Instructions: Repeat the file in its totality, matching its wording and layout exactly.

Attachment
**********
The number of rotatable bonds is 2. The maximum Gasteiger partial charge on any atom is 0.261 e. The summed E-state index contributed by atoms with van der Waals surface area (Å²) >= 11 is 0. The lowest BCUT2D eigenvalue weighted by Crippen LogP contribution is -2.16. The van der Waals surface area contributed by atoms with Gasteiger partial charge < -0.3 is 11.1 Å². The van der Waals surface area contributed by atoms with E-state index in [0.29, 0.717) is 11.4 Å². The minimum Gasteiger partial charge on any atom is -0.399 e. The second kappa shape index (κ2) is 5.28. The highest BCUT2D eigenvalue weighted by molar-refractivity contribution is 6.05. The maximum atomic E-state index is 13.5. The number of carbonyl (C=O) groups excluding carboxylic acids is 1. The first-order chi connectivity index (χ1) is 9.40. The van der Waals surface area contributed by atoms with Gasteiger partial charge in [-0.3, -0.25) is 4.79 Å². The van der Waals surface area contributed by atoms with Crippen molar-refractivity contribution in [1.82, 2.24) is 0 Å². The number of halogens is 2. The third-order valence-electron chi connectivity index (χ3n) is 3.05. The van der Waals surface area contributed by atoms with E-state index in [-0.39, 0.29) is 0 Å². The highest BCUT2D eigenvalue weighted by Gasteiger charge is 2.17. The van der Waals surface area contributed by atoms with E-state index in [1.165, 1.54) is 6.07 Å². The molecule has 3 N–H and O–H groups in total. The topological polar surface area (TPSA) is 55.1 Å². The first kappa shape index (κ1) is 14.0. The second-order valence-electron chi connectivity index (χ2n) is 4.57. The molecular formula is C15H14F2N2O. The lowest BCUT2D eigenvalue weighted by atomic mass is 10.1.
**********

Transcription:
The number of rotatable bonds is 2. The maximum Gasteiger partial charge on any atom is 0.261 e. The summed E-state index contributed by atoms with van der Waals surface area (Å²) >= 11 is 0. The lowest BCUT2D eigenvalue weighted by Crippen LogP contribution is -2.16. The van der Waals surface area contributed by atoms with Gasteiger partial charge < -0.3 is 11.1 Å². The van der Waals surface area contributed by atoms with E-state index in [0.29, 0.717) is 11.4 Å². The minimum Gasteiger partial charge on any atom is -0.399 e. The second kappa shape index (κ2) is 5.28. The highest BCUT2D eigenvalue weighted by molar-refractivity contribution is 6.05. The maximum atomic E-state index is 13.5. The number of carbonyl (C=O) groups excluding carboxylic acids is 1. The first-order chi connectivity index (χ1) is 9.40. The van der Waals surface area contributed by atoms with Gasteiger partial charge in [-0.3, -0.25) is 4.79 Å². The van der Waals surface area contributed by atoms with Crippen molar-refractivity contribution in [1.82, 2.24) is 0 Å². The number of halogens is 2. The third-order valence-electron chi connectivity index (χ3n) is 3.05. The van der Waals surface area contributed by atoms with E-state index in [-0.39, 0.29) is 0 Å². The highest BCUT2D eigenvalue weighted by Gasteiger charge is 2.17. The van der Waals surface area contributed by atoms with E-state index in [1.165, 1.54) is 6.07 Å². The molecule has 3 N–H and O–H groups in total. The topological polar surface area (TPSA) is 55.1 Å². The first kappa shape index (κ1) is 14.0. The second-order valence-electron chi connectivity index (χ2n) is 4.57. The molecular formula is C15H14F2N2O. The lowest BCUT2D eigenvalue weighted by atomic mass is 10.1.